Twenty-six articles are retracted from Elsevier following fake peer review

Fake peer review has traumatized the business of scholarly communications in 2017. Springer announced that it would retract 107 papers in April 2017 after unearthing the scam of fake peer review. Closely following the steps of its competitor, Elsevier announced in December 2017 that it would retract 26 papers as they suspected they were approved by fake peer review racket. In a remarkable blow to scholarly publishers, peer review was systematically manipulated by digging into the loopholes of authorship. These papers were published in six journals of Elsevier from 2014 to 2017. Interestingly, all papers were written by Iranian research scholars. Moreover, A Salar Elahi is a common author in 24 out of 26 retracted papers. A Salar Elahi is a research scholar at Islamic Azad University in Tehran, Iran.

According to a statement released by Elsevier on 21st December 2017, 26 papers were found to be published due to academic misconduct. They had already retracted 13 out of 26 papers from their prestigious journals. It is important to note that the International Journal of Hydrogen Energy contained 10 out of these 13 retracted papers. The remaining three retracted papers had been published in the journal Results in Physics.

Elsevier declared that the remaining 13 papers would also be retracted soon from their esteemed journals following charges of fake peer review. Out of these 13 papers, four were published in the journal Results in Physics. Moreover, the Journal of Crystal Growth had also published 4 papers, which are in the process of retraction. Three papers will soon be retracted from the Journal of Alloys and Compounds. One paper would be retracted from each of the following journals: i) Fusion Engineering and Design and ii) International Journal of Thermal Sciences. These papers were submitted and published by Iranian researchers from 2014 to 2017.

Elsevier has found that peer review process was faked for publishing these 26 papers in journals. Interestingly, names of problematic reviewers were suggested by authors themselves.  The fraud of these authors was caught by editors of two Elsevier journals. These editors immediately informed Elsevier authorities of academic fraud. The email addresses of these recommended reviewers could not be validated by Elsevier editors. While submitting their manuscripts to Elsevier journals, the authors had provided these suspicious email addresses.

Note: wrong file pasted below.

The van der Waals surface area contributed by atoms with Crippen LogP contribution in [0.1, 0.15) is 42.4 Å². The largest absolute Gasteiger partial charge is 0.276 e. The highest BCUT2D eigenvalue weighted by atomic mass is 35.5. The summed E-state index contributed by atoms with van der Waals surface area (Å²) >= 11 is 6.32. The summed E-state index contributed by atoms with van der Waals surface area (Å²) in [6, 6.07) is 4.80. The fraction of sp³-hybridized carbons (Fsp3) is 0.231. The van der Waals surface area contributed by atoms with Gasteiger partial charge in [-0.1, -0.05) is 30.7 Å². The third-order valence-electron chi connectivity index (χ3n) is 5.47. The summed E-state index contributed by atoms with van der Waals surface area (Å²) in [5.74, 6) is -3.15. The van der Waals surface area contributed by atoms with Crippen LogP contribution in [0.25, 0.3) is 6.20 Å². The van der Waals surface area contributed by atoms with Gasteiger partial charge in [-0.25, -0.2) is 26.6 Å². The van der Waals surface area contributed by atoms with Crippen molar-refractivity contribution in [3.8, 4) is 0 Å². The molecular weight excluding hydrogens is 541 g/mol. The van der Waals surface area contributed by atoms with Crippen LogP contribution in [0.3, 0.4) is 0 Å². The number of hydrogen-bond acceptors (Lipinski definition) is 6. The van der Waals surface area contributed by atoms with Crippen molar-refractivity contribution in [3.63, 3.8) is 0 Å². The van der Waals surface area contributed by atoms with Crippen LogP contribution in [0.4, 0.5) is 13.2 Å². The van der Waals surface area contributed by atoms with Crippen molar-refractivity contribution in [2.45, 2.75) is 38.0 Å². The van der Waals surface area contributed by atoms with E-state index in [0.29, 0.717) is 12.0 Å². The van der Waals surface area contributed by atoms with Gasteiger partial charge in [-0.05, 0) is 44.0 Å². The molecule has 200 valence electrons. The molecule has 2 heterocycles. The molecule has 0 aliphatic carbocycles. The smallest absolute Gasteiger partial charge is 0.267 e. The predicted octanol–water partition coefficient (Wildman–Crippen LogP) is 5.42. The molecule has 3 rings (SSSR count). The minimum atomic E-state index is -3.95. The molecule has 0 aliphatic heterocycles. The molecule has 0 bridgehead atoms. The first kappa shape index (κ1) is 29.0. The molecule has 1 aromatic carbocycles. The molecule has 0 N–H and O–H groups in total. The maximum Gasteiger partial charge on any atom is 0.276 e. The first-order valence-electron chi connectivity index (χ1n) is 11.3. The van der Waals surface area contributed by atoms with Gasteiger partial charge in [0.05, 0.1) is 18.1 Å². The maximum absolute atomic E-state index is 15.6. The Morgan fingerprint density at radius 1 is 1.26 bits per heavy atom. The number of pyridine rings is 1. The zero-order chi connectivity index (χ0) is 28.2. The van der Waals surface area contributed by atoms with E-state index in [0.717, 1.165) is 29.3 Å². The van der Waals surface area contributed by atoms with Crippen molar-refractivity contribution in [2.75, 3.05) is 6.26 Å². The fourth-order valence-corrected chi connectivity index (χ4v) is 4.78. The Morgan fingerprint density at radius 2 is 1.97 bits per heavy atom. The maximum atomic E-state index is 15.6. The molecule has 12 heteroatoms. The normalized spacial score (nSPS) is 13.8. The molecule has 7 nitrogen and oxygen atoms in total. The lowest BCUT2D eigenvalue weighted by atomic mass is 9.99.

To tackle this menace, Elsevier decided to take strong punitive action against this group of authors. They investigated all papers submitted by this group of authors to Elsevier journals and they found that those papers were also published by following fake peer review process. To tackle this academic scam, Elsevier retracted all the 26 papers written by this group of authors.  Fake peer review was not the only issue for retracting these papers. Elsevier authorities found that the list of authors was also changed in these papers without informing journal editors prior to publication.

Interestingly, Elahi is the mastermind of this scam as he is corresponding author in 24 out of 26 papers that have been now retracted by Elsevier. He has successfully published 162 papers, which have been indexed by Web of Science (Thomson Reuter’s tool for SCI Journal list). Iran researchers have also defrauded Springer Nature earlier. In 2016, Springer Nature retracted 58 articles published by research scholars from Iran. These authors had also faked the peer review process to publish their papers.

Fake peer review was possible because the names of reviewers were suggested by authors themselves. Therefore, publishers should stop the practice of asking authors to suggest reviewers for their work, prior to publication in journals. However, publishers seem helpless here as they face scarcity of reviewers quite often. Elsevier spokesperson confirmed that journals have to cope with scarcity of reviewers in a highly competitive world of scholarly communications. Therefore, some journals had relented to the idea of receiving reviews from scholars recommended by authors themselves.




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